Narrowing the Options for Shoulder Impingement Surgery Enlarges the ResultsIn the 1970s, doctors found a way to surgically relieve shoulder pain caused by impingement. Impingement means something is getting pinched. In the shoulder, impingement usually involves a tendon or bursa that is getting pinched between the shoulder bones. The bursa is a fluid-filled sac that reduces friction between the tendon and the bone.
Impingement surgery involves opening the joint and removing part of the bone, ligament, or bursa. This is called surgical decompression. The result is pain relief and increased shoulder motion and function.
In the 1980s, doctors improved on this operation. Using a new tool called an arthroscope, doctors could perform this same operation without cutting open the shoulder. Now, doctors are trying to further improve results.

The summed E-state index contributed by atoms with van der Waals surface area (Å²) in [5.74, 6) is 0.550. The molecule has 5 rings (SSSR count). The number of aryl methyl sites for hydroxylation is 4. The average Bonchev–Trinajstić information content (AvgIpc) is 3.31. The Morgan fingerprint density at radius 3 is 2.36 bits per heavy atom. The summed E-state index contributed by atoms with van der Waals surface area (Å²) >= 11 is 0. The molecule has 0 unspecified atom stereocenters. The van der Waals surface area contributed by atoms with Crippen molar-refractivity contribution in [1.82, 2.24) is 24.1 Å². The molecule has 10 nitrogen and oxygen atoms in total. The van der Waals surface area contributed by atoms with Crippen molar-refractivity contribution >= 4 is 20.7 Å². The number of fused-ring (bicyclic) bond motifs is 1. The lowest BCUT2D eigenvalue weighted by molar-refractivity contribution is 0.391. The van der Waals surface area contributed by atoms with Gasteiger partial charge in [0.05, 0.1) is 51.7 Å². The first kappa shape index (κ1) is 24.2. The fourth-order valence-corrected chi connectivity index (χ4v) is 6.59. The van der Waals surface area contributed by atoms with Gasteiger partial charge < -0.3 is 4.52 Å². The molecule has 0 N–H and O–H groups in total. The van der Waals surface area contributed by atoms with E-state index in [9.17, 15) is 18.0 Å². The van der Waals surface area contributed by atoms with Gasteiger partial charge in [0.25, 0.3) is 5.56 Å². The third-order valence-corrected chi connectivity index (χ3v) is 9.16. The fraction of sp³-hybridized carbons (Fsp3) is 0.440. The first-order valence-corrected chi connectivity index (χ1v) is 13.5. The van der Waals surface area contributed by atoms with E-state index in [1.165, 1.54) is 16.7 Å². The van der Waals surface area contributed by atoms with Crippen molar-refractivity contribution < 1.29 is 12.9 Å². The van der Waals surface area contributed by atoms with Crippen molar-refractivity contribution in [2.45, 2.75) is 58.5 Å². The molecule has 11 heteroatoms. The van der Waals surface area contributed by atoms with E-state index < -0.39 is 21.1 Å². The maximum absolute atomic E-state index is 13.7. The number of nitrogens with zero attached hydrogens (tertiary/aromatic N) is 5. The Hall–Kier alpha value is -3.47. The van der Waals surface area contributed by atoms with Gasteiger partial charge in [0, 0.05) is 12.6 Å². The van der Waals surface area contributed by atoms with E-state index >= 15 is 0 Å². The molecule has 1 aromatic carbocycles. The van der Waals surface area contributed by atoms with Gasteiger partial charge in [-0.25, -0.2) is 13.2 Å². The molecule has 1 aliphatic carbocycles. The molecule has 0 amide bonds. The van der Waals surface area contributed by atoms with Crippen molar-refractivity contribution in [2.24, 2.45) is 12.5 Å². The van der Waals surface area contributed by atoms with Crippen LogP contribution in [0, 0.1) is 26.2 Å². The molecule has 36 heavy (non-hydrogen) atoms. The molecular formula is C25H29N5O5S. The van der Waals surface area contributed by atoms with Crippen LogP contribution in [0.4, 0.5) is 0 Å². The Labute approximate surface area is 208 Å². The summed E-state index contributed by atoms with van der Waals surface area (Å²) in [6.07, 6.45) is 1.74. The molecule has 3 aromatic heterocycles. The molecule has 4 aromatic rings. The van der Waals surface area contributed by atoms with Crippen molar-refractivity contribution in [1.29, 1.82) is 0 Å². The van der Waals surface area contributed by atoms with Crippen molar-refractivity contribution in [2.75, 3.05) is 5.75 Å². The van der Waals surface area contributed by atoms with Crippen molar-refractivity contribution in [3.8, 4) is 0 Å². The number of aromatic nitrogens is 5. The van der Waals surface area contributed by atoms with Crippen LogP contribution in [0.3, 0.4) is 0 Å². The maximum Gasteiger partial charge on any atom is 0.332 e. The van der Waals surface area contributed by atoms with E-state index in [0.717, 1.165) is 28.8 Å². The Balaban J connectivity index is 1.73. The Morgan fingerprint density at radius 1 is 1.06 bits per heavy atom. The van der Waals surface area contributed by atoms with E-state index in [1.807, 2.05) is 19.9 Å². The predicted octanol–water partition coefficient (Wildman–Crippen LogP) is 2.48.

They want to know which one of the structures involved is the main problem. Is it thickening of the bone, the ligament, the bursa, or all three? How much bone should be cut away? Doctors decide this at the time of the operation. The decision is based on experience and judgment.
Doctors in France studied 41 shoulders using X-rays and imaging before and after the surgery. They found that the success of the operation doesn't always depend on how much of the bone is cut away. Results of the decompression likely depends on several factors.
The next step is to see if the good results come from simply removing the bursa. A new study by these researchers is already underway.
Jacques Soyer, MD, et al. The Relationship Between Clinical Outcomes and the Amount of Arthroscopic Acromial Resection. In Arthroscopy. January 2003. Vol. 19. No. 1. Pp. 34-39.
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